I sincerely hope this helps others out there!

Other threads of note, that I think are helpful during this process:
http://community.myfitnesspal.com/en/discussion/1161603/so-you-want-a-nice-stomach
http://community.myfitnesspal.com/en/discussion/1080242/a-guide-to-get-you-started-on-your-path-to-sexypants

Lastly, I will impart upon you:
Fit, Fabulous & Pregnant! Group
http://community.myfitnesspal.com/en/group/1903-fit-fabulous-pregnant

and

Post-Partum Pack Group
http://community.myfitnesspal.com/en/group/639-post-partum-pack
«1

Replies

  • NinkyouNinkyou Posts: 6,688Member Member Posts: 6,688Member Member
    mathjulz wrote: »
    +1

    Very well stated @Ninkyou.

    I just want to add that, not only is every woman different (duh), but every pregnancy is different.

    Yes, absolutely! This is also really great to keep in mind!
  • saucisauci Posts: 100Member Member Posts: 100Member Member
    Love this thank you! I have gained massively 60lb and I am struggling with it mentally. I still have 3 weeks to go :(
  • Elisabuffy19Elisabuffy19 Posts: 130Member Member Posts: 130Member Member
    Thank you for this!
  • 3AAnn33AAnn3 Posts: 3,057Member Member Posts: 3,057Member Member
    I just want to chime in that each baby is different and some women hold onto weight while nursing.
    The most I gained in any pregnancy was 27 pounds. With my first and second, I lost all but 5 lbs and that 5 came off after they weaned. With my third, I lost 22 of 27 pounds, then mysteriously gained 8 pounds in two days right around 5 weeks postpartum. No joke. Then it never went down. So... while you are nursing exclusively, you may hold onto a few extra pounds. I did with all 3 of my kids. There are hormonal changes that take place post- partum that could cause you to hold onto a little weight while nursing. Some women drop like mad while eating 2500+ calories a day and some hold onto some, like me. But I also have hypothyroid and PCOS, so maybe that's why my body does this? (though supposedly according to bloodwork, my thyroid levels are at an "acceptable" range and I haven't had to change dosing of thyroid meds).
    edited June 2015
  • Apud85Apud85 Posts: 74Member Member Posts: 74Member Member
    This is such a great thread, thank you for putting this together!
  • sapphire1166sapphire1166 Posts: 114Member Member Posts: 114Member Member
    Love this thread!
  • sw6709sw6709 Posts: 60Member Member Posts: 60Member Member
    During my pregnancy I gained slightly more than I should have. I started out at 5"5 and 135lbs and was 178 when I delivered my almost 9lbs baby boy. About a week after giving birth I weighed myself because I was curious to see how much came off, I was 155lbs. At that point I had no idea how many calories I needed to account for breastfeeding exclusively so I was eating around maintenance which is around 1600 cal. I have not felt as though I am starving and when I'm hungry I eat, I have not logged everything because with a 7 week old who has the time lol. This is clearly not enough as I am now 7 weeks postpartum and only 4.5lbs away from my pre-pregnancy weight meaning I have lost an additional 16lbs in the last 5.5 weeks. My little one is gaining weight perfectly according to the Dr. so I'm not concerned about milk supply I am however concerned I'm going to start wasting away and dip below my pre-pregnancy weight. With the rapid weight loss I started to log a minimum of 1750cal and then have a few snacks here and there approx. 100- 200 cal. that aren't logged so I know I am eating more than my diary says. I continued to lose doing this so I have increased my calories to logging 1900 and the additional snacks if needed to see how that works out. I have been eating around 1600 for the last 2ish years aside from the last half of pregnancy so all these extra calories are new to me and finding my maintenance is proving to be more difficult than I had anticipated.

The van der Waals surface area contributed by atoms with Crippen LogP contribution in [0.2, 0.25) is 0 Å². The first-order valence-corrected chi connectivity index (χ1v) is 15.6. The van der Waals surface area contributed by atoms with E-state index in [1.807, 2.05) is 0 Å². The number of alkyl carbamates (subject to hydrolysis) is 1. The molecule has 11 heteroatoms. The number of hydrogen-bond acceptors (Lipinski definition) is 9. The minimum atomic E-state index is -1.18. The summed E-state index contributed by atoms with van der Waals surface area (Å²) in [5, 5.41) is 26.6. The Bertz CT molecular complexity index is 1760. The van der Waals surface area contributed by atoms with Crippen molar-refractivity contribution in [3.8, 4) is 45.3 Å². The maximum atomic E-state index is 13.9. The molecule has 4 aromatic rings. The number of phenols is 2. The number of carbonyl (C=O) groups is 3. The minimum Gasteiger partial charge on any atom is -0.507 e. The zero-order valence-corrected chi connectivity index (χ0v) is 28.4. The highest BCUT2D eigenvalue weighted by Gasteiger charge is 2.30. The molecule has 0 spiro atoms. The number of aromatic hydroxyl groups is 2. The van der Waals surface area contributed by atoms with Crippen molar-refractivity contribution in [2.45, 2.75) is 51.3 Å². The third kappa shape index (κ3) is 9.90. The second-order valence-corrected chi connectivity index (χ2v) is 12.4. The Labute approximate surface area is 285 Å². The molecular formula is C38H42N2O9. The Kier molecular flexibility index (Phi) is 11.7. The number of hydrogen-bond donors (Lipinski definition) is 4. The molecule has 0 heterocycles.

• Menda_HMenda_H Posts: 2Member, Premium Member Posts: 2Member, Premium Member
    @sw6709 -your post sounds similar to my situ right now! I am 5'5; was 128 pre-preggo & got up to 163 (gained 35lbs) with my 8lb baby girl. I kept eating around my 1700 calorie goal afterwards during the first week & a half of breastfeeding and felt like I was withering away. My legs and butt muscles basically disappeared! Lol so far I have already dropped to 135lbs. I've since increased my calories to 2000 & like you have an extra snack here and there which I know puts me over. Anyway, it's crazy though because even though I drink lots of water I still feel like I'm hungry 24/7!! Argh. I'm just so ready to begin working out again...and it's only been almost 3weeks postpartum!